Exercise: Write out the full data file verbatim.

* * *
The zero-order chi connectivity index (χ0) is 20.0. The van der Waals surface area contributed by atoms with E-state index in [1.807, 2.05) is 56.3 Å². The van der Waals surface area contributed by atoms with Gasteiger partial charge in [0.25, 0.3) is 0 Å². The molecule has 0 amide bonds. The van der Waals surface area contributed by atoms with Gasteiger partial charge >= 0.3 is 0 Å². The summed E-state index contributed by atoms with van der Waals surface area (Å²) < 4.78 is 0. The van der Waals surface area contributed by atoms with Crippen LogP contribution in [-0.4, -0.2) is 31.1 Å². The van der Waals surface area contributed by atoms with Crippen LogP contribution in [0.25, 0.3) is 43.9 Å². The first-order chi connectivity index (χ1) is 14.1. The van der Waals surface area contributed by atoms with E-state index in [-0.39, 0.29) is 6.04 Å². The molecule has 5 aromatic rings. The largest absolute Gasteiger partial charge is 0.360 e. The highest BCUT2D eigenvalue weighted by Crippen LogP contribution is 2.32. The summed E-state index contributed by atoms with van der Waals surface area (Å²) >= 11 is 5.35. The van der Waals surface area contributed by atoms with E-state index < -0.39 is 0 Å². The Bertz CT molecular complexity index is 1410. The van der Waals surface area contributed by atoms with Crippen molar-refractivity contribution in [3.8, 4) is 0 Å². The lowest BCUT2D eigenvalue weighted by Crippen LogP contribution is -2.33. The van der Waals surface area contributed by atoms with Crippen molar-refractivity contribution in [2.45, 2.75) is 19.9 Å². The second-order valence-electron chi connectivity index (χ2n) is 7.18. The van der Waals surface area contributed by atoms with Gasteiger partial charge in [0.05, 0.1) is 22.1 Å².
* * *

The zero-order chi connectivity index (χ0) is 20.0. The van der Waals surface area contributed by atoms with E-state index in [1.807, 2.05) is 56.3 Å². The van der Waals surface area contributed by atoms with Gasteiger partial charge in [0.25, 0.3) is 0 Å². The molecule has 0 amide bonds. The van der Waals surface area contributed by atoms with Gasteiger partial charge >= 0.3 is 0 Å². The summed E-state index contributed by atoms with van der Waals surface area (Å²) < 4.78 is 0. The van der Waals surface area contributed by atoms with Crippen LogP contribution in [-0.4, -0.2) is 31.1 Å². The van der Waals surface area contributed by atoms with Crippen LogP contribution in [0.25, 0.3) is 43.9 Å². The first-order chi connectivity index (χ1) is 14.1. The van der Waals surface area contributed by atoms with E-state index in [-0.39, 0.29) is 6.04 Å². The molecule has 5 aromatic rings. The largest absolute Gasteiger partial charge is 0.360 e. The highest BCUT2D eigenvalue weighted by Crippen LogP contribution is 2.32. The summed E-state index contributed by atoms with van der Waals surface area (Å²) >= 11 is 5.35. The van der Waals surface area contributed by atoms with E-state index < -0.39 is 0 Å². The Bertz CT molecular complexity index is 1410. The van der Waals surface area contributed by atoms with Crippen molar-refractivity contribution in [3.8, 4) is 0 Å². The lowest BCUT2D eigenvalue weighted by Crippen LogP contribution is -2.33. The van der Waals surface area contributed by atoms with Crippen molar-refractivity contribution in [2.45, 2.75) is 19.9 Å². The second-order valence-electron chi connectivity index (χ2n) is 7.18. The van der Waals surface area contributed by atoms with Gasteiger partial charge in [0.05, 0.1) is 22.1 Å².